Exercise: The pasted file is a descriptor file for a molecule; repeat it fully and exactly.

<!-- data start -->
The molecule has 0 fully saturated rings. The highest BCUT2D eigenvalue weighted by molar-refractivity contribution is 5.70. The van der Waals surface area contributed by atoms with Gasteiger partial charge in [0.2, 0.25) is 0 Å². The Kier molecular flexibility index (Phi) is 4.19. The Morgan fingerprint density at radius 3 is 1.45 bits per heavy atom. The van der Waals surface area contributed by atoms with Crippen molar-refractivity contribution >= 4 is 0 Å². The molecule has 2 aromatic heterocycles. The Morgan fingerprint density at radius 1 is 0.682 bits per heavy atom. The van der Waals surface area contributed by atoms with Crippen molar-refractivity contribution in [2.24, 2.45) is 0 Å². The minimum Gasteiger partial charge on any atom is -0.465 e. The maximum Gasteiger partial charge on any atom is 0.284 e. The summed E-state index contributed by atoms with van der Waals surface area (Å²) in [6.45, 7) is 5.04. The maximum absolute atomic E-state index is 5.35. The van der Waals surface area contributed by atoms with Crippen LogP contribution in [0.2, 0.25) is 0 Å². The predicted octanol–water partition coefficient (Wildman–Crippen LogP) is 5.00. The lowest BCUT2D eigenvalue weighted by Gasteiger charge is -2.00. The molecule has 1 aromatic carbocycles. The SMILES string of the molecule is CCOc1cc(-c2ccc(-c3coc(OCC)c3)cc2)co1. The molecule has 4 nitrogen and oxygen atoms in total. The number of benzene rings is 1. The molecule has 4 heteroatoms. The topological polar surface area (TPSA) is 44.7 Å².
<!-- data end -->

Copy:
The molecule has 0 fully saturated rings. The highest BCUT2D eigenvalue weighted by molar-refractivity contribution is 5.70. The van der Waals surface area contributed by atoms with Gasteiger partial charge in [0.2, 0.25) is 0 Å². The Kier molecular flexibility index (Phi) is 4.19. The Morgan fingerprint density at radius 3 is 1.45 bits per heavy atom. The van der Waals surface area contributed by atoms with Crippen molar-refractivity contribution >= 4 is 0 Å². The molecule has 2 aromatic heterocycles. The Morgan fingerprint density at radius 1 is 0.682 bits per heavy atom. The van der Waals surface area contributed by atoms with Crippen molar-refractivity contribution in [2.24, 2.45) is 0 Å². The minimum Gasteiger partial charge on any atom is -0.465 e. The maximum Gasteiger partial charge on any atom is 0.284 e. The summed E-state index contributed by atoms with van der Waals surface area (Å²) in [6.45, 7) is 5.04. The maximum absolute atomic E-state index is 5.35. The van der Waals surface area contributed by atoms with Crippen LogP contribution in [0.2, 0.25) is 0 Å². The predicted octanol–water partition coefficient (Wildman–Crippen LogP) is 5.00. The lowest BCUT2D eigenvalue weighted by Gasteiger charge is -2.00. The molecule has 1 aromatic carbocycles. The SMILES string of the molecule is CCOc1cc(-c2ccc(-c3coc(OCC)c3)cc2)co1. The molecule has 4 nitrogen and oxygen atoms in total. The number of benzene rings is 1. The molecule has 4 heteroatoms. The topological polar surface area (TPSA) is 44.7 Å².